Peak Star Party - What's Up?

PSP Friends

Many thanks to the following for their help and support...

Moon Phase

Moon phase
Phase:
Waning

Illuminated:
8%

Age:
27 days

Distance:
227,745 Miles

Time:
10:12:53 IST

Date:
19-08-2017

mod_psdn_moonphase by psdn.net

Radio Propagations


Solar X-rays:
Status
Geomagnetic field:
Status
D-Region Absorption
Prediction:
Status
Created by PA4RM

What's Up?

Rough guide to rising and setting times... (no "rise" time - it is up at sunset; no "set" time - it is up at sunrise)

From Stellarium (www.stellarium.org) and various online sources.

Moon

  • Friday Oct 17: rising around 2am; a little past last quarter (28% illuminated)
  • Saturday Oct 18: rising around 3am; waning (20% illuminated)
  • Sunday Oct 19: rising around 4am; waning (13% illuminated)

Planets & Dwarf Planets

  • Mercury: rising about half an hour ahead of the sun so a good morning target. Very slim crescent with an apparent magnitude around 2.
  • Venus: rising about ten minutes before the sun at mag -3.5 or thereabouts so not really a viable target for PSP2014.
  • Mars: low in the southern sky and setting by 8pm, and a long way from opposition so not likely to be very interesting. Unless Comet Siding Spring (C/2013 A1) hits it on 19 Oct when it will be very interesting indeed!
  • Jupiter: rising around 1:15 am and rising high to about 44 degrees by sunrise. Fairly close to the moon so a nice photo opportunity...
  • Saturn: setting about an hour after the sun so it will be a very challenging target in the evening haze.
  • Uranus: close to opposition so rising around sunset and climbing to just over 40 degrees altitude by midnight. PSP2014 will be a great opportunity to view Uranus but don't expect more than a blue-green dot in all but the biggest scopes.
  • Neptune: also close to opposition but lower in the sky, reaching just over 26 degrees around 10pm and setting about 2:30am.
 
  • Pluto: hidden in the Milky Way and setting just before 10pm. Mag 14 so a very challenging target.
  • Ceres: setting about an hour after the sun and at mag 8.5, another very difficult target at PSP2014.
  • Haumea: setting about 10pm and mag 17.4, good luck if you are going after this one!
  • Eris: reaching 34 degrees just after midnight but just under mag 20 so imagers only for this, I think.

Comets

  • Comet Siding Spring (C/2013 A1): close to Mars and on the way in so a challenge to spot and not particularly interesting. Unless it actually hits Mars (1 in 120,000 chance) when the resulting fireball on Mars might be a lot less challenging to spot and very, very interesting!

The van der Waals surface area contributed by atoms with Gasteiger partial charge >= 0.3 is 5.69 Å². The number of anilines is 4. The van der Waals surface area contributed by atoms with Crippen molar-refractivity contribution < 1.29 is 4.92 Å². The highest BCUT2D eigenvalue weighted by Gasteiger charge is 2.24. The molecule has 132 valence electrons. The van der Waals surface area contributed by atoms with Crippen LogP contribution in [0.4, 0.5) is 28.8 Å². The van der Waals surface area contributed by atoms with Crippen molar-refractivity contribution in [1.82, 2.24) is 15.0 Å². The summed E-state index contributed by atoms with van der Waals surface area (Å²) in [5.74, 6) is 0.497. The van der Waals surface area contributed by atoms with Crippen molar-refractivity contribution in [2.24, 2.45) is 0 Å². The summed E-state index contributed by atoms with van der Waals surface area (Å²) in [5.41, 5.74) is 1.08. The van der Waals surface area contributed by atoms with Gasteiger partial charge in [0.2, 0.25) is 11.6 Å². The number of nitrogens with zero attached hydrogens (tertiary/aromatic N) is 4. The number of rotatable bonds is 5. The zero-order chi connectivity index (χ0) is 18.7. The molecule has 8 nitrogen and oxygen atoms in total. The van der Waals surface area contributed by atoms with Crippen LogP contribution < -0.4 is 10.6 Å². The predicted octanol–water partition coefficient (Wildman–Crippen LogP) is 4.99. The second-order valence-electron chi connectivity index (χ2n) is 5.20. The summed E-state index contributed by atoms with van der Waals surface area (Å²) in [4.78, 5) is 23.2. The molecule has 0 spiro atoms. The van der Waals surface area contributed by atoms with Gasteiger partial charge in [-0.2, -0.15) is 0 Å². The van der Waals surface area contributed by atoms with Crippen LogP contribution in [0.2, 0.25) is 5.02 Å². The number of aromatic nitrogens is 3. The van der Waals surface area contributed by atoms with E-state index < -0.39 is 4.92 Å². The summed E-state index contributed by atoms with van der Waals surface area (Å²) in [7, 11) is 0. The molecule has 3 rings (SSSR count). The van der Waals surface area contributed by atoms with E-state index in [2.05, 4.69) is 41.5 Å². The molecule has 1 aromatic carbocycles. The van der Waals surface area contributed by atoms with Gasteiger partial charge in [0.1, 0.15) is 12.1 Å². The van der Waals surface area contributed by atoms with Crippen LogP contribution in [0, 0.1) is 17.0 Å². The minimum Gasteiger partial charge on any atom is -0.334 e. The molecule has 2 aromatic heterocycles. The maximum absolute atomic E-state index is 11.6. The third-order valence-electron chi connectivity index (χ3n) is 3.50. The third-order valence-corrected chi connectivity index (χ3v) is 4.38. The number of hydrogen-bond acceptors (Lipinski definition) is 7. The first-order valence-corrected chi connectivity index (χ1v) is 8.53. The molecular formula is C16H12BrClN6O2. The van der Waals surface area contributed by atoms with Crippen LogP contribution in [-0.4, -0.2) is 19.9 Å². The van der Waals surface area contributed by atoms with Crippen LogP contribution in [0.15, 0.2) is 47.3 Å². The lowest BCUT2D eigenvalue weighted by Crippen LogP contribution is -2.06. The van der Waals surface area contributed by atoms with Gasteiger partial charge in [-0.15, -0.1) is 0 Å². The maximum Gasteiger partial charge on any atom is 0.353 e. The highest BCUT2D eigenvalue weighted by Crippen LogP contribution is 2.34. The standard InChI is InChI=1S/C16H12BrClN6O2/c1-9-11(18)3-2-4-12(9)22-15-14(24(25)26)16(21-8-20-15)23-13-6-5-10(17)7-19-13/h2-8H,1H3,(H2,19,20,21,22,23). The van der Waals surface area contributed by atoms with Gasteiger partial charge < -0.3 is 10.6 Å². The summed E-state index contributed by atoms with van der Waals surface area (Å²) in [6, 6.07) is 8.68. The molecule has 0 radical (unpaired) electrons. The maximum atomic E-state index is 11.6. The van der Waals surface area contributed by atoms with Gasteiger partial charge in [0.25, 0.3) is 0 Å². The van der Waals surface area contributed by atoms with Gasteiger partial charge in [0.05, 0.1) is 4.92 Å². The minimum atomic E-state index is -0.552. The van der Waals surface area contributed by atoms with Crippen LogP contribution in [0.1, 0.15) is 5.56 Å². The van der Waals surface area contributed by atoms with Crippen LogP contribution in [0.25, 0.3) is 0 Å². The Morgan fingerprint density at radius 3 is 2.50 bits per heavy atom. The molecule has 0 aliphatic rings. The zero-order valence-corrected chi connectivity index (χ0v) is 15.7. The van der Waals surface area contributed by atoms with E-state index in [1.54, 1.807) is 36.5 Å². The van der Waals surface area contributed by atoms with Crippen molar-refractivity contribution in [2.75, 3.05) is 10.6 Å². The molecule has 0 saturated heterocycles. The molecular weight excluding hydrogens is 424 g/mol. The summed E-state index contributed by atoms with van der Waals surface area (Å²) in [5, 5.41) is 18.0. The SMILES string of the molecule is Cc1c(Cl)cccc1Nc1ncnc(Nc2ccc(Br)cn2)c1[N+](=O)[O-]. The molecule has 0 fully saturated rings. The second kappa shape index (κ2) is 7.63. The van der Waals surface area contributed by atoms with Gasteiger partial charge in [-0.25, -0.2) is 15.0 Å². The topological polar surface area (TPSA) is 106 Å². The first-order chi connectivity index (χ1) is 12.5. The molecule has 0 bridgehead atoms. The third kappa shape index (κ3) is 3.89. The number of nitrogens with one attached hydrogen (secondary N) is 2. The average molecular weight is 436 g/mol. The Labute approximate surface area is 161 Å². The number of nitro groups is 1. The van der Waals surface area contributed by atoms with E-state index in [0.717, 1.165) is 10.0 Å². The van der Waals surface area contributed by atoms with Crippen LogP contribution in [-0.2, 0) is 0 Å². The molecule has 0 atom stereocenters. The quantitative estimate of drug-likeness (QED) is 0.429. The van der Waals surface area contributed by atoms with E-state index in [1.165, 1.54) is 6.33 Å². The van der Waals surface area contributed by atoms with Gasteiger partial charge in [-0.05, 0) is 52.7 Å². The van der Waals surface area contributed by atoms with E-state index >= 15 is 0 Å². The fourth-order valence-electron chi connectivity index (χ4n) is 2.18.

Details of other notable comets will be added through the year.

Observer Lists

Here are a few lists of things you can observe. Note that not everything will be visible from Shallow Grange in October, but these lists are a great starting point.

Please let us know if there is anything else you think should be here!

  • Universe Today's Messier Catalogue: Great descriptions, images, star maps and observer notes for all 101 Messier Objects. These are some of the most beautiful objects in the sky and it's really odd to think that Charles Messier drew up his list so he could AVOID looking at them!
  • Astrospider's Lunar 100 List: A great starting point for lunar observing, the Lunar 100 list comprises 100 notable features on the moon's surface. The first items are very easy to see (the moon itself, the light / dark terminator, etc.), progressing to the very faintest features you will need a telescope to see. Using a pair of 20x80 bins, I can cover roughly the first third of the list.
  • Coldfield Observatory's 200 most beautiful double stars: This Top 200 list gives you the easiest and most beautiful double stars of the night sky, quickly found in your telescope. This is not, like many other lists, an extract from a database filtering the brightest double stars. It is a summary of 200 double stars easily spotted, easily split, and mostly with different and nice colours. All 200 doubles from this list are observed by the author, equipped with a 6 inch f8 Newtonian reflector. The magnification used was never higher than 200x. All doubles are not below the declination of -12.

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